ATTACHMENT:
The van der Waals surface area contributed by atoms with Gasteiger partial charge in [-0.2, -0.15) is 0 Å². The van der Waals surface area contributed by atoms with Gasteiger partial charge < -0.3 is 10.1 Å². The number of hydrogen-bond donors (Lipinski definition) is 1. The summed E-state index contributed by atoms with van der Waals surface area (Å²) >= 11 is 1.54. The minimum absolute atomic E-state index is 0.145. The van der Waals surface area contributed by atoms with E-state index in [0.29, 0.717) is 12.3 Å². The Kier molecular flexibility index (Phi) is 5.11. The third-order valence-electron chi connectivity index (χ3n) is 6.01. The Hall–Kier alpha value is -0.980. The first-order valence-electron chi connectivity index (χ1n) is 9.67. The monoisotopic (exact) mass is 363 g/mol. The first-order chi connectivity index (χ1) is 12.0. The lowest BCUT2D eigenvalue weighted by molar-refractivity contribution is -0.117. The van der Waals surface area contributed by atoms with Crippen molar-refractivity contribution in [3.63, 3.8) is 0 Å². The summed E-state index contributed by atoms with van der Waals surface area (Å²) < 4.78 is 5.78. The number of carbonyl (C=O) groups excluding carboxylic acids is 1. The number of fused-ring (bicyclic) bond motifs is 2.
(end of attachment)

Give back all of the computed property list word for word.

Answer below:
The van der Waals surface area contributed by atoms with Gasteiger partial charge in [-0.2, -0.15) is 0 Å². The van der Waals surface area contributed by atoms with Gasteiger partial charge < -0.3 is 10.1 Å². The number of hydrogen-bond donors (Lipinski definition) is 1. The summed E-state index contributed by atoms with van der Waals surface area (Å²) >= 11 is 1.54. The minimum absolute atomic E-state index is 0.145. The van der Waals surface area contributed by atoms with E-state index in [0.29, 0.717) is 12.3 Å². The Kier molecular flexibility index (Phi) is 5.11. The third-order valence-electron chi connectivity index (χ3n) is 6.01. The Hall–Kier alpha value is -0.980. The first-order valence-electron chi connectivity index (χ1n) is 9.67. The monoisotopic (exact) mass is 363 g/mol. The first-order chi connectivity index (χ1) is 12.0. The lowest BCUT2D eigenvalue weighted by molar-refractivity contribution is -0.117. The van der Waals surface area contributed by atoms with Crippen molar-refractivity contribution in [3.63, 3.8) is 0 Å². The summed E-state index contributed by atoms with van der Waals surface area (Å²) < 4.78 is 5.78. The number of carbonyl (C=O) groups excluding carboxylic acids is 1. The number of fused-ring (bicyclic) bond motifs is 2.